Words by Tim Wong
The annual Queen Mary car show, Toyotafest has been a show I’ve been going to back when it was still called TORC which focused more on classic Toyotas than the all inclusive event it has become now. While I personally prefer the show as it was than it is and that many people feel that way, it does cater to a new and more diverse crowd than it used to. If you’re only interested in seeing classic Japanese cars, there’s always JCCS. This year I feel Toyotafest has been better than the past few years I’ve gone because there’s more cars I used to not see as much like the MR2 though the old trucks and SUVs haven’t made much of a comeback since the more classic days of the show. As with every year, the show is free to spectate and the oceanfront location makes for a new atmosphere, but also the parking lot itself is fun to walk through as well.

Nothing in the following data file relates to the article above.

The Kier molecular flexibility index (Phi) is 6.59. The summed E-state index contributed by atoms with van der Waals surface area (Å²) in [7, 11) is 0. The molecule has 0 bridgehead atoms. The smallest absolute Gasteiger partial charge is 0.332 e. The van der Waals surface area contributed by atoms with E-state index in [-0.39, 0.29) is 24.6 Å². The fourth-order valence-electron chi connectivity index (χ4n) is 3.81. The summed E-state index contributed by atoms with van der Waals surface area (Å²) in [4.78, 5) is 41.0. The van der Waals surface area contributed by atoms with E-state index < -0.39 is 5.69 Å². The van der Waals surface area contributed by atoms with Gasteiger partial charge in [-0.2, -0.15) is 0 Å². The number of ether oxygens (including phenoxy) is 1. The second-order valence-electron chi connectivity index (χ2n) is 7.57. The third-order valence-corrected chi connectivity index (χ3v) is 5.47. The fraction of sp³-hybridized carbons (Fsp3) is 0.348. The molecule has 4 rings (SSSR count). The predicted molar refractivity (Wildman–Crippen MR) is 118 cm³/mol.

I personally like the MK3 Supras more than the MK4s so it nice to see people still building them nowadays.
Itasha is still a slowly growing trend in Southern California.
I was surprised to see a Bozosoku presence this year.
4Runner with a off road focused build on some TE37s
Crown with a 2JZ swap
Probably one of the flashiest MK3 Supras I’ve ever seen with a bright orange and gold color scheme inside and out.
As with every year, the MK4 Supras have the best looking engine bays overall.
The SW20’s this year were everywhere and some of them were amazingly built. The pipe work on this one was just immaculate.
This show was not without the newer cars.
It’s not a Toyota show if there aren’t a bunch of AE86s because everyone loves them.
Ending this year’s Toyotafest coverage with a 2000GT.